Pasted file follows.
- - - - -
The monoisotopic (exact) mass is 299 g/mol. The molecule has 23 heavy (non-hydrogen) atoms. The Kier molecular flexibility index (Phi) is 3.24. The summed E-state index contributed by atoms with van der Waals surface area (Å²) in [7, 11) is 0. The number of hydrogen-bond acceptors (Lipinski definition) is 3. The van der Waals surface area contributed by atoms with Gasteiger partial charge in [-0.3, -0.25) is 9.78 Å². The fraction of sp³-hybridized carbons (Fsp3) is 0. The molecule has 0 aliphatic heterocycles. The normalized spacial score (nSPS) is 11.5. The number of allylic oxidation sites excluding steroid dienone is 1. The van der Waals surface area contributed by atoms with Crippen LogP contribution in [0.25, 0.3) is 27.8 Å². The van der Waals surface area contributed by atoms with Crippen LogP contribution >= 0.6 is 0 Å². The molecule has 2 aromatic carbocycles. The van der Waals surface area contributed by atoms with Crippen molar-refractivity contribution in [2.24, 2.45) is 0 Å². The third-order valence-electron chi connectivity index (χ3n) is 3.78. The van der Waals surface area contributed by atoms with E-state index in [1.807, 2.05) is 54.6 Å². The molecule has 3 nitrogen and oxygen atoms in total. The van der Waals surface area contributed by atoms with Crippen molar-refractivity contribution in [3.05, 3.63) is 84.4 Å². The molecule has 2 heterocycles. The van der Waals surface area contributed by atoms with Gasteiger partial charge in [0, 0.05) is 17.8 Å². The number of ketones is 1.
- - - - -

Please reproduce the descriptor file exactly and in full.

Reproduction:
The monoisotopic (exact) mass is 299 g/mol. The molecule has 23 heavy (non-hydrogen) atoms. The Kier molecular flexibility index (Phi) is 3.24. The summed E-state index contributed by atoms with van der Waals surface area (Å²) in [7, 11) is 0. The number of hydrogen-bond acceptors (Lipinski definition) is 3. The van der Waals surface area contributed by atoms with Gasteiger partial charge in [-0.3, -0.25) is 9.78 Å². The fraction of sp³-hybridized carbons (Fsp3) is 0. The molecule has 0 aliphatic heterocycles. The normalized spacial score (nSPS) is 11.5. The number of allylic oxidation sites excluding steroid dienone is 1. The van der Waals surface area contributed by atoms with Crippen LogP contribution in [0.25, 0.3) is 27.8 Å². The van der Waals surface area contributed by atoms with Crippen LogP contribution >= 0.6 is 0 Å². The molecule has 2 aromatic carbocycles. The van der Waals surface area contributed by atoms with Crippen molar-refractivity contribution in [2.24, 2.45) is 0 Å². The third-order valence-electron chi connectivity index (χ3n) is 3.78. The van der Waals surface area contributed by atoms with E-state index in [1.807, 2.05) is 54.6 Å². The molecule has 3 nitrogen and oxygen atoms in total. The van der Waals surface area contributed by atoms with Crippen molar-refractivity contribution in [3.05, 3.63) is 84.4 Å². The molecule has 2 heterocycles. The van der Waals surface area contributed by atoms with Gasteiger partial charge in [0, 0.05) is 17.8 Å². The number of ketones is 1.